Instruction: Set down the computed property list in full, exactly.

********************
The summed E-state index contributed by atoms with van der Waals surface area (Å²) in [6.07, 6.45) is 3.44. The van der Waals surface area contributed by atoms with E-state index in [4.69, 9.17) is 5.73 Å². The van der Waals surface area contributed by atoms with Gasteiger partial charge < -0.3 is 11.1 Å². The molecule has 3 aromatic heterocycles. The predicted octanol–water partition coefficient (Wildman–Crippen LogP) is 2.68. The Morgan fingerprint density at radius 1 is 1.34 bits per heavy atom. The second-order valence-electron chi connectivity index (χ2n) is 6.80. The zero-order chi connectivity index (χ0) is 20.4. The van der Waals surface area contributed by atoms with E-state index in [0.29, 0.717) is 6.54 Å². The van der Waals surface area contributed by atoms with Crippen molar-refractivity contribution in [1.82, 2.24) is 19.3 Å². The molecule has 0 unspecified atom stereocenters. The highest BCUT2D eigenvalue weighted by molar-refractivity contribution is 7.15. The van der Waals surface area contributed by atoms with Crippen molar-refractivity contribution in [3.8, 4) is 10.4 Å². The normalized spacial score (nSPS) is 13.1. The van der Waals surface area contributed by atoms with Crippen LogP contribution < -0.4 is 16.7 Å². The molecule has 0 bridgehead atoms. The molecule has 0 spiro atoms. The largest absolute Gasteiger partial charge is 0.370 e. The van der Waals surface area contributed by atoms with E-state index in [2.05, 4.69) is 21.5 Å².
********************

The summed E-state index contributed by atoms with van der Waals surface area (Å²) in [6.07, 6.45) is 3.44. The van der Waals surface area contributed by atoms with E-state index in [4.69, 9.17) is 5.73 Å². The van der Waals surface area contributed by atoms with Gasteiger partial charge < -0.3 is 11.1 Å². The molecule has 3 aromatic heterocycles. The predicted octanol–water partition coefficient (Wildman–Crippen LogP) is 2.68. The Morgan fingerprint density at radius 1 is 1.34 bits per heavy atom. The second-order valence-electron chi connectivity index (χ2n) is 6.80. The zero-order chi connectivity index (χ0) is 20.4. The van der Waals surface area contributed by atoms with E-state index in [0.29, 0.717) is 6.54 Å². The van der Waals surface area contributed by atoms with Crippen molar-refractivity contribution in [1.82, 2.24) is 19.3 Å². The molecule has 0 unspecified atom stereocenters. The highest BCUT2D eigenvalue weighted by molar-refractivity contribution is 7.15. The van der Waals surface area contributed by atoms with Crippen molar-refractivity contribution in [3.8, 4) is 10.4 Å². The normalized spacial score (nSPS) is 13.1. The van der Waals surface area contributed by atoms with Crippen LogP contribution < -0.4 is 16.7 Å². The molecule has 0 bridgehead atoms. The molecule has 0 spiro atoms. The largest absolute Gasteiger partial charge is 0.370 e. The van der Waals surface area contributed by atoms with E-state index in [2.05, 4.69) is 21.5 Å².